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Commodities Drive Larger Surplus, Weak Imports Not Trend Yet

AUSTRALIA DATA

The Australian trade surplus for September came in well above expectations at A$12.44bn and August was revised up A$0.34bn to A$8.66bn. This result was due to higher-than-expected export growth of 7% m/m and weaker import growth of 0.4%.

  • The almost flat import result was a surprise given the strength of domestic demand recently but imports of consumer goods fell 7.2% m/m with non-industrial transport equipment (cars, bikes, etc) particularly weak at -14.6% which may reflect both demand and supply issues. Also other consumer goods fell 12.9 m/m. Imports of capital goods rose 5.1%, a positive indicator for the investment outlook. Services imports rose only 0.6% m/m with tourism up 3.4%.
  • Imports of consumer goods can be volatile and the weak September result followed two very strong months, also in recent years September has tended to be weak despite seasonal adjustment. It is too soon to say that import data is pointing to softening consumer demand and actually it showing robust momentum and pointing to retail sales staying robust.
  • Exports saw strength in value terms across metal ores & minerals (+8.7%) and fuels (+19.5%). The quantity of natural gas exports rose 8.5% m/m and of iron ore (lump) +2.5% (to China +8.4%). Services export values grew 6.3% m/m with the tourism component up 12% as the world opens up after the pandemic.
  • Exports to Australia’s major destinations over the year remained very solid with exports to China +17.9% y/y after contracting for 9 months.
Australia retail sales vs consumer goods imports 3m/3m ave ann %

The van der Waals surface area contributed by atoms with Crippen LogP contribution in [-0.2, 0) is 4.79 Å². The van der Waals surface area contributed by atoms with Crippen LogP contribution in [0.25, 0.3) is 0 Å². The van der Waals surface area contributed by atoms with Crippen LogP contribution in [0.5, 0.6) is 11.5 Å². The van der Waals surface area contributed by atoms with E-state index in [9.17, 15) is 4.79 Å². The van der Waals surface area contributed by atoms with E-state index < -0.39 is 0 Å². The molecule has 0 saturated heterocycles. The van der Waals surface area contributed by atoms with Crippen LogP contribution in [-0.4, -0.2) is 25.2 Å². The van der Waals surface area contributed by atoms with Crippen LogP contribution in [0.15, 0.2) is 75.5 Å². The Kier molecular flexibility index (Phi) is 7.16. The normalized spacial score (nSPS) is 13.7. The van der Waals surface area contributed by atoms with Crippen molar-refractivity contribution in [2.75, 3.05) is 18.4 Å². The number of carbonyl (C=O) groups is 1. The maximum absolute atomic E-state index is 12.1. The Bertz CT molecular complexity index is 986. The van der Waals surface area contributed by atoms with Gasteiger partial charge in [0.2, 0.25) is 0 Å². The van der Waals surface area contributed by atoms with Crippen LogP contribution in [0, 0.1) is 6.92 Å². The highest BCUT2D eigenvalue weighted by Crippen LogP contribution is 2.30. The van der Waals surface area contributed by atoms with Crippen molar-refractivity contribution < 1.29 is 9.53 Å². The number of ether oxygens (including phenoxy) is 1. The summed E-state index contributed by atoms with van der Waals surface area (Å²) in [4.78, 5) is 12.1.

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The Australian trade surplus for September came in well above expectations at A$12.44bn and August was revised up A$0.34bn to A$8.66bn. This result was due to higher-than-expected export growth of 7% m/m and weaker import growth of 0.4%.

  • The almost flat import result was a surprise given the strength of domestic demand recently but imports of consumer goods fell 7.2% m/m with non-industrial transport equipment (cars, bikes, etc) particularly weak at -14.6% which may reflect both demand and supply issues. Also other consumer goods fell 12.9 m/m. Imports of capital goods rose 5.1%, a positive indicator for the investment outlook. Services imports rose only 0.6% m/m with tourism up 3.4%.
  • Imports of consumer goods can be volatile and the weak September result followed two very strong months, also in recent years September has tended to be weak despite seasonal adjustment. It is too soon to say that import data is pointing to softening consumer demand and actually it showing robust momentum and pointing to retail sales staying robust.
  • Exports saw strength in value terms across metal ores & minerals (+8.7%) and fuels (+19.5%). The quantity of natural gas exports rose 8.5% m/m and of iron ore (lump) +2.5% (to China +8.4%). Services export values grew 6.3% m/m with the tourism component up 12% as the world opens up after the pandemic.
  • Exports to Australia’s major destinations over the year remained very solid with exports to China +17.9% y/y after contracting for 9 months.
Australia retail sales vs consumer goods imports 3m/3m ave ann %

Keep reading...Show less